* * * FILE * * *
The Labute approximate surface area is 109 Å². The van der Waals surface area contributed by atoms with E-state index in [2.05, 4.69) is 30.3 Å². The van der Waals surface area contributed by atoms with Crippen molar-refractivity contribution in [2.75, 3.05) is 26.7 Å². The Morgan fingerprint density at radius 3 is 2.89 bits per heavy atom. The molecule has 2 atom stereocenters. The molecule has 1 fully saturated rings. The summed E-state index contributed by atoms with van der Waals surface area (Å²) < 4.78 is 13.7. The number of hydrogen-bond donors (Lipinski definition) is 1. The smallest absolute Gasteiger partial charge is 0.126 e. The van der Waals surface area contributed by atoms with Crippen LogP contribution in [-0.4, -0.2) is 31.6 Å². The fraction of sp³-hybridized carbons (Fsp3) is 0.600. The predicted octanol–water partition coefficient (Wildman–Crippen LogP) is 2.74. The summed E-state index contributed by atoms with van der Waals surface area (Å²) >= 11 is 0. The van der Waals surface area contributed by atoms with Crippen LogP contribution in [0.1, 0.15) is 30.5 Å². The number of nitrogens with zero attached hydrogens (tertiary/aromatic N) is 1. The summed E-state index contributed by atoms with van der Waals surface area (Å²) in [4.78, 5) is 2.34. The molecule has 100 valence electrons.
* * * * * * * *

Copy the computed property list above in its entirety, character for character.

The Labute approximate surface area is 109 Å². The van der Waals surface area contributed by atoms with E-state index in [2.05, 4.69) is 30.3 Å². The van der Waals surface area contributed by atoms with Crippen molar-refractivity contribution in [2.75, 3.05) is 26.7 Å². The Morgan fingerprint density at radius 3 is 2.89 bits per heavy atom. The molecule has 2 atom stereocenters. The molecule has 1 fully saturated rings. The summed E-state index contributed by atoms with van der Waals surface area (Å²) < 4.78 is 13.7. The number of hydrogen-bond donors (Lipinski definition) is 1. The smallest absolute Gasteiger partial charge is 0.126 e. The van der Waals surface area contributed by atoms with Crippen LogP contribution in [-0.4, -0.2) is 31.6 Å². The fraction of sp³-hybridized carbons (Fsp3) is 0.600. The predicted octanol–water partition coefficient (Wildman–Crippen LogP) is 2.74. The summed E-state index contributed by atoms with van der Waals surface area (Å²) >= 11 is 0. The van der Waals surface area contributed by atoms with Crippen LogP contribution in [0.1, 0.15) is 30.5 Å². The number of nitrogens with zero attached hydrogens (tertiary/aromatic N) is 1. The summed E-state index contributed by atoms with van der Waals surface area (Å²) in [4.78, 5) is 2.34. The molecule has 100 valence electrons.